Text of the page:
What is Shock?
Syndrome characterized by decreased tissue perfusion and impaired cellular metabolism.
What does Shock result in?
An imbalance between the supply of and demand for oxygen and nutrients.
What happens when a cell experiences Hypoperfusion?
The demand for oxygen and nutrients exceeds the supply at the microcirculatory level.
What are the four classifications of shock?
Cardiogenic, Hypovolemic, Distributive, and Obstructive.
Whta are the two subgroups of Hypovolemic shock?
Absolute, and Relative.
What are the three subgroups of Distributive Shock?
Neurogenic, Anaphylactic, and Septic.
What does SIRS stand for?
Systemic Inflammatory Response Syndrome.
What happens during SIRS?
Systemic inflammatory response to a variety of insults, including infection, ischemia, infarction and injury. Generalized inflammation in organs remote from the initial insult characterize SIRS.
What does MODS stand for?
Multiple Organ Dysnfunction Syndrome.
What happens during MODS?
The failing of two or more organ systems in an acutely ill patient such that homeostasis cannot be maintained without intervention.
What is Cardiogenic Shock??
Occurs when either systolic or diastolic dysfunction of pumping action of the heart results in reduced Cardiac Output (CO).
What are causes of Cardiogenic Shock?
Systolic Dysfunction, Diastolic Dysfunction, Dysrhtyhmias (bradydysrhythmias, tachycdysrhythmias), Structural Factors (valvular stenosis or regurg, ventricular septal rupture, tension pneumothorax).
What is Systolic Dysfunction?
Inability of the heart to pump blood forward. i.e., MI, Cardiomyopathy, blunt cardiac injury, severe systemic/pulmonary hypertension, myocardial depression.
Why does Systolic Dysfunction affect the left ventricle?
Because systolic pressure and tension are greater on the left side of the heart.
What is the most common cause of Systolic Dysfunction?
What is Diastolic Dysfunction?
Inability of the heart to fill during diastole. i.e., pericardial tamponade, ventricular hypertrophy, cardiomyopathy.
What does decreased filling of the ventricle result in?
Decreased filling volume.
What is the mortality rate for patients with cardiogenic shock?
What are the effects of cardiogenic shock on hemo dynamic parameters?
Increased HR, SVR, PVR, CVP, PAP, PAWP, Decreased PP, BP, CO, SVO2.
What is the pathophysiology of Cardiogenic Shock with systolic dysfunction?
Systolic dysfunction -> decreased stroke volume, decreased cardiac output -> decreased cellular oxygen supply -> decreased tissue perfusion -> impaired cellular metabolism.
What is the pathophysiology of Cardiogenic Shock with Diastolic Dysfunction?
Diastolic dysfunction -> increased pulmonary pressures -> pulmonary edema -> decreased oxygenation -> decreased cellular oxygen supply -> decreased tissue perfusion -> impaired cellular metabolism.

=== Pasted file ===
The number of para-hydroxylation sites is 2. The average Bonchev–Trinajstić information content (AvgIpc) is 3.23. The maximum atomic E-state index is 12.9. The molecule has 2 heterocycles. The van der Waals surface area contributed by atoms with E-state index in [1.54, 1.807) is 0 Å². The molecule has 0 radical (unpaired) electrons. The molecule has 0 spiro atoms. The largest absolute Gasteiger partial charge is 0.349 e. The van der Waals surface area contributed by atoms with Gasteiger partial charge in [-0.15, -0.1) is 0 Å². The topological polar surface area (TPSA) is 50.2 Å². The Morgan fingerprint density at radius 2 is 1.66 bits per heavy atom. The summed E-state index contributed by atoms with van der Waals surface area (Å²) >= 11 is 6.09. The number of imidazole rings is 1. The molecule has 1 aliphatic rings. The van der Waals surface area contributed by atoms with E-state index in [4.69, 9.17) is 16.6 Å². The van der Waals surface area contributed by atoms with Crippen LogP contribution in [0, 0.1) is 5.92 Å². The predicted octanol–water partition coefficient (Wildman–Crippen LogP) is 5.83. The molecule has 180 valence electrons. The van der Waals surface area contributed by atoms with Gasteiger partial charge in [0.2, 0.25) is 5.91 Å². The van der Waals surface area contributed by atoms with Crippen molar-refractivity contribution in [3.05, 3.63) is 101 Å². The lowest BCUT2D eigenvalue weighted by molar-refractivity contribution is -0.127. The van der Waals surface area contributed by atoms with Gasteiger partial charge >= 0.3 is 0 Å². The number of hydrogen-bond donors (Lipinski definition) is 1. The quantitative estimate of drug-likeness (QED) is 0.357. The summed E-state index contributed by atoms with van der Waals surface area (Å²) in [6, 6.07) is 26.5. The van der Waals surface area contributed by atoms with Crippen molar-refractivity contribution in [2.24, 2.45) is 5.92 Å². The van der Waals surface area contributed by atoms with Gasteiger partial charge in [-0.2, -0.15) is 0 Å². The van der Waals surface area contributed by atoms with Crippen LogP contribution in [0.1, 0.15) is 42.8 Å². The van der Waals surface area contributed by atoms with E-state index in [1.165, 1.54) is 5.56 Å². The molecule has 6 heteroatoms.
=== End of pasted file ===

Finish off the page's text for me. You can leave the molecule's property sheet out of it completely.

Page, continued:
What are the early clinical manifestations of Cardiogenic Shock?
Tachycardia, hypotension, and narrowed pulse pressure.
On examination of a patient in Cardiogenic Shock, what will you probably observe?
Tachypneic, and crackles on auscultation of breath sounds due to pulmonary congestion, peripheral hypoperfusion, decreased urine output, anxiety, confusion, and aggitation.
What are signs of Peripheral hypoperfusion?
Cyanosis, pallor, diaphoresis, weak peripheral pulses, cool and clammy skin, delayed capillary refill.
What are studies useful in diagnosing Cardiogenic Shock?
Cardiac Enzymes, Troponin levels, BNP, ECG, Chest X-Ray, and Echo.
What causes Hypovolemic Shock?
When there is a loss of intravascular fluid volume. The volume is inadequate to fill the vascular space.
What is Absolute Hypovolemia?
External loss of whole blood (hemmorhage, surgery, GI bleeding), or loss of other body fluids (vomiting, diarrhea, diuresis, DI/DM).
What is Relative Hypovolemia?
Pooling of blood or fluids (bowel obstruction), fluid shifts (burn injuries, ascites), internal bleeding, massive vasodilation (sepsis).
What are the effects of Hypovolemic Shock on Hemodynamics?
Increased HR, SVR, PVR, Decreased PP, BP, CVP, PAP, PAW, CO, and SVO2.
What are the hallmark signs of Shock?
Decreased tissue perfusion and impaired cellular metabolism.
What does the patients response to acute volume loss depend on?
Extent of injury or insult, age, and general state of heath.
What are the S/S of Hypovolemic Shock?
Decreased preload, SV, and cap refill. Tachypnea -> bradypnea, decreased urine output, pallor, cool, clammy, decreased cerebral perfusion -> anxiety, confusion agitation, absent bowel sounds, decreased hct, hgb, lactate. increased urine specific gravity.
How much blood loss may a patient be able to compensate for?
A loss of up to 15% (approximately 750 mL).
What happens to a patient with further loss of volume (15-30%)?
Results in a sympathetic nervous systemic (SNS) mediated response.
What is used to replace fluid with a loss between 15 - 30%?
A crystolloid fluid replacement.
What is done with a loss of fluid above 30%?
Blood products and albumin should be administered.
What happens with a fluid loss above 40%?
Loss of autoregulation in the microcirculation and irreversible tissue destruction occurs.
What is the pathophysiology of Hypovolemic Shock?